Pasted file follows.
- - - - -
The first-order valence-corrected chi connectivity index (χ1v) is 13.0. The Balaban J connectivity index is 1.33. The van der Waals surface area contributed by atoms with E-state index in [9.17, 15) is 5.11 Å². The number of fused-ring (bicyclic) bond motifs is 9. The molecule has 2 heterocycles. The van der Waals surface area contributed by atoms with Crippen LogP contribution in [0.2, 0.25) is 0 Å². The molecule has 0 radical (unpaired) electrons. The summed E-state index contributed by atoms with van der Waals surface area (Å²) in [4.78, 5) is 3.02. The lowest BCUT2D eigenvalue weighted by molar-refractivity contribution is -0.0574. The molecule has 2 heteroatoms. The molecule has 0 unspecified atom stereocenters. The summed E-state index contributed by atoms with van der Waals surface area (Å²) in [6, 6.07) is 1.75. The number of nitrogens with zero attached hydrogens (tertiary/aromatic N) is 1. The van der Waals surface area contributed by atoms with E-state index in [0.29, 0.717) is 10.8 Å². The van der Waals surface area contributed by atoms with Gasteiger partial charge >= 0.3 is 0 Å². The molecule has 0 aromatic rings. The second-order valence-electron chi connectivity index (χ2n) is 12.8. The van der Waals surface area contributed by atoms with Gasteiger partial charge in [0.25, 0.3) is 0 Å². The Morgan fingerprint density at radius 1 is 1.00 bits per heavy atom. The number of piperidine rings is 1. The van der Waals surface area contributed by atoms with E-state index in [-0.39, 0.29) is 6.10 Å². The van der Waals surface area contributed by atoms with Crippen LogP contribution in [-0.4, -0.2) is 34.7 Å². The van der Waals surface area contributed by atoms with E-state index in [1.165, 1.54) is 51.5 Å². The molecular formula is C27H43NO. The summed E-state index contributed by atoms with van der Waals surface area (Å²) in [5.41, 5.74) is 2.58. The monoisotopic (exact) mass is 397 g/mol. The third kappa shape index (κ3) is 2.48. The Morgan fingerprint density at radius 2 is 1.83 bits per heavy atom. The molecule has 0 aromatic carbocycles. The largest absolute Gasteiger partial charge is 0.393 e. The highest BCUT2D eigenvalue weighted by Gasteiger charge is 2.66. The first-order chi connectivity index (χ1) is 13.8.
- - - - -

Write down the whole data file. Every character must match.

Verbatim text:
The first-order valence-corrected chi connectivity index (χ1v) is 13.0. The Balaban J connectivity index is 1.33. The van der Waals surface area contributed by atoms with E-state index in [9.17, 15) is 5.11 Å². The number of fused-ring (bicyclic) bond motifs is 9. The molecule has 2 heterocycles. The van der Waals surface area contributed by atoms with Crippen LogP contribution in [0.2, 0.25) is 0 Å². The molecule has 0 radical (unpaired) electrons. The summed E-state index contributed by atoms with van der Waals surface area (Å²) in [4.78, 5) is 3.02. The lowest BCUT2D eigenvalue weighted by molar-refractivity contribution is -0.0574. The molecule has 2 heteroatoms. The molecule has 0 unspecified atom stereocenters. The summed E-state index contributed by atoms with van der Waals surface area (Å²) in [6, 6.07) is 1.75. The number of nitrogens with zero attached hydrogens (tertiary/aromatic N) is 1. The van der Waals surface area contributed by atoms with E-state index in [0.29, 0.717) is 10.8 Å². The van der Waals surface area contributed by atoms with Gasteiger partial charge >= 0.3 is 0 Å². The molecule has 0 aromatic rings. The second-order valence-electron chi connectivity index (χ2n) is 12.8. The van der Waals surface area contributed by atoms with Gasteiger partial charge in [0.25, 0.3) is 0 Å². The Morgan fingerprint density at radius 1 is 1.00 bits per heavy atom. The number of piperidine rings is 1. The van der Waals surface area contributed by atoms with E-state index in [-0.39, 0.29) is 6.10 Å². The van der Waals surface area contributed by atoms with Crippen LogP contribution in [-0.4, -0.2) is 34.7 Å². The van der Waals surface area contributed by atoms with E-state index in [1.165, 1.54) is 51.5 Å². The molecular formula is C27H43NO. The summed E-state index contributed by atoms with van der Waals surface area (Å²) in [5.41, 5.74) is 2.58. The monoisotopic (exact) mass is 397 g/mol. The third kappa shape index (κ3) is 2.48. The Morgan fingerprint density at radius 2 is 1.83 bits per heavy atom. The molecule has 0 aromatic carbocycles. The largest absolute Gasteiger partial charge is 0.393 e. The highest BCUT2D eigenvalue weighted by Gasteiger charge is 2.66. The first-order chi connectivity index (χ1) is 13.8.